View Full Version : EVs in Consumer Reports

07 September 2010, 1403
The October issue of Consumer Reports (available at every public library) contains a four-page article on electric cars, starting on page 48. In general the article is pretty thorough, although is not likely to offer much new information to most of the visitors to El Moto. Being Consumer Reports, naturally there is no mention of electric motorcycles.

A couple of items did catch my attention: The price to replace the Leaf's batteries is listed at $18,000 (!) and of course, no one knows how long the batteries will last. Both the Volt and the Leaf will carry 8-year/100,000 mile warranties (that won't help me much since I only drive my car 1000 miles a year).

Both the Leaf and Volt only have a Level 1 charger on-board. (I guess those public charging stations are not going to help too much unless you plan to hog the station all day and night.) The Level 2 charger for the Leaf sells for $700, but other Level 2 chargers are retailing for around $1,200.

To defray the expense of installing a Level 2 charger in your home, Uncle Sugar has earmarked $130 million to provide 15,000 free Level 2 chargers to those that need them. (That was news to me - when do I get mine?) One program, ChargePoint America will also pay up to $1,200 in installation costs for selected residential customers. (I wonder who selects the customers?)

California EV customers need to be especially careful when choosing an electrical rate plan as the PUC has set caps on electrical usage for the lowest rates and charging an EV will quickly bump you up to a higher kWh rate. Choosing an alternate plan will require the installation of a "Smart Meter" (which are being attacked by some California cities and public hand-wringers as causing headaches, cancer, heart attacks and mass confusion).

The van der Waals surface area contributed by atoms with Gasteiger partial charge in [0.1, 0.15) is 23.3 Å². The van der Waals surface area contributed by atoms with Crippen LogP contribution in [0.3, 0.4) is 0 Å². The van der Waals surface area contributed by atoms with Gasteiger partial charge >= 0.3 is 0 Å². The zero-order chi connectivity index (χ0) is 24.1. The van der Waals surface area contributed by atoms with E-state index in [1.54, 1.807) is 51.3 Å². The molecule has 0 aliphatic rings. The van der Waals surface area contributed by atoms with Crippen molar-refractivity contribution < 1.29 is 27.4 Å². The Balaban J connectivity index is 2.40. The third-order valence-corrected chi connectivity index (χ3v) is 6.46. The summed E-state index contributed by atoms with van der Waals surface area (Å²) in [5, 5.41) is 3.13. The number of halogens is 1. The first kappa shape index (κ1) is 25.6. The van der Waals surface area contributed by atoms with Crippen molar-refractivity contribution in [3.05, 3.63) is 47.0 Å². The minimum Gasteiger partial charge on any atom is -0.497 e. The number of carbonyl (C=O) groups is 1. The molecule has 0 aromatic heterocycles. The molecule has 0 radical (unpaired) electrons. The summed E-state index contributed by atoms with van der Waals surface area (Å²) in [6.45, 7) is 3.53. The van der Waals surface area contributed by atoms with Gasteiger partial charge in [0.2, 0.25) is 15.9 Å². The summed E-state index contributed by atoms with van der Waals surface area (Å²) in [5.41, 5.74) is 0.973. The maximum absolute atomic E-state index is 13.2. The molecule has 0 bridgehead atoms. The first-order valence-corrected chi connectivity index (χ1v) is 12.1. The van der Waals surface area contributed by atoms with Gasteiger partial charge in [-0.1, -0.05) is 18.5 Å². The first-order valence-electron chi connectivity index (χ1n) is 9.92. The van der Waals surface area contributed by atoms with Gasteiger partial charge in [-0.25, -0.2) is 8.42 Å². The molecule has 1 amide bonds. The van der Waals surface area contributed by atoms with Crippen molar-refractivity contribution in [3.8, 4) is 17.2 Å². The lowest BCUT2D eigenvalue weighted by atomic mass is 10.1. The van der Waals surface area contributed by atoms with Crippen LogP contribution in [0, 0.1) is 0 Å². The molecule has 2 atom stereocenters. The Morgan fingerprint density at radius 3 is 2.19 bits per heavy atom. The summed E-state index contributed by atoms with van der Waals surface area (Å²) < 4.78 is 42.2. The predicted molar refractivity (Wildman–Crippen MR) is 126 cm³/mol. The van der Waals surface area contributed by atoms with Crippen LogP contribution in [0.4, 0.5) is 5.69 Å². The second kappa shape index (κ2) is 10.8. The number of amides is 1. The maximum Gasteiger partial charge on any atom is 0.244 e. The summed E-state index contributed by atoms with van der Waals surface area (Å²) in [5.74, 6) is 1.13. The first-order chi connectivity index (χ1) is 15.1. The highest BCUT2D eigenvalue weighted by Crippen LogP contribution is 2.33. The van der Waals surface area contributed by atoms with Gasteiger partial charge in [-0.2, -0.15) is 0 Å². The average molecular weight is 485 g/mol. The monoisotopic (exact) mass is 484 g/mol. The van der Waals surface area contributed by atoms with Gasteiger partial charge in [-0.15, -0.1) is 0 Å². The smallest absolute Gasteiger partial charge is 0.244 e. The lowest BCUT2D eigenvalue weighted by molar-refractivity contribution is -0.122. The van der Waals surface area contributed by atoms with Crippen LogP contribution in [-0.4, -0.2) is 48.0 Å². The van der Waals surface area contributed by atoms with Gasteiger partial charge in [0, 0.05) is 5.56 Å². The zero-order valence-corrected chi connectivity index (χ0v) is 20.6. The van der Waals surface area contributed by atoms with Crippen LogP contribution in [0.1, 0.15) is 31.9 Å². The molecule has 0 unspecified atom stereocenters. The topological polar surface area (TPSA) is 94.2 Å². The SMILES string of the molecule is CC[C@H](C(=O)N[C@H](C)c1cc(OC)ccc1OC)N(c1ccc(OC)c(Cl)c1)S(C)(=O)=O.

A sidebar offers comments from a fellow who lives in NYC and leased an electric-powered Mini E, an EV conversion of a Mini Cooper, for $850 a month. The program is also offered in LA. He mentioned that as part of the lease deal, Mini was supposed to install a Level 2 charger in his home, but the chargers were in short supply and charging the car fully on the on-board Level 1 charger took more than just one night and he could only drive the car the 64-mile round trip to work every other day . Eventually the Level 2 charger was installed and that reduced the charging time to only 4 hours. He said that charging the car raised his monthly electric bill by $60. Fuel for driving a conventional Mini Cooper would have cost $80 a month. But plugging the car in once a night was much more convenient than fueling and maintaining an IC car. He said that after driving the Mini E for 11,000 miles, he was sufficiently impressed to place a deposit on a Leaf.

The Consumer Reports article ends with the following statement: "In the end, whether and EV is right for you may simply come down to whether you feel the investment and lifestyle adjustment are worth helping the nation move a little closer to energy independence."

(I apologize for my snide comments contained in parentheses. Sometimes I just can't resist. :rolleyes:)

07 September 2010, 1413
Interesting info. Thanks for posting it.

But .....

I like mass confusion!!!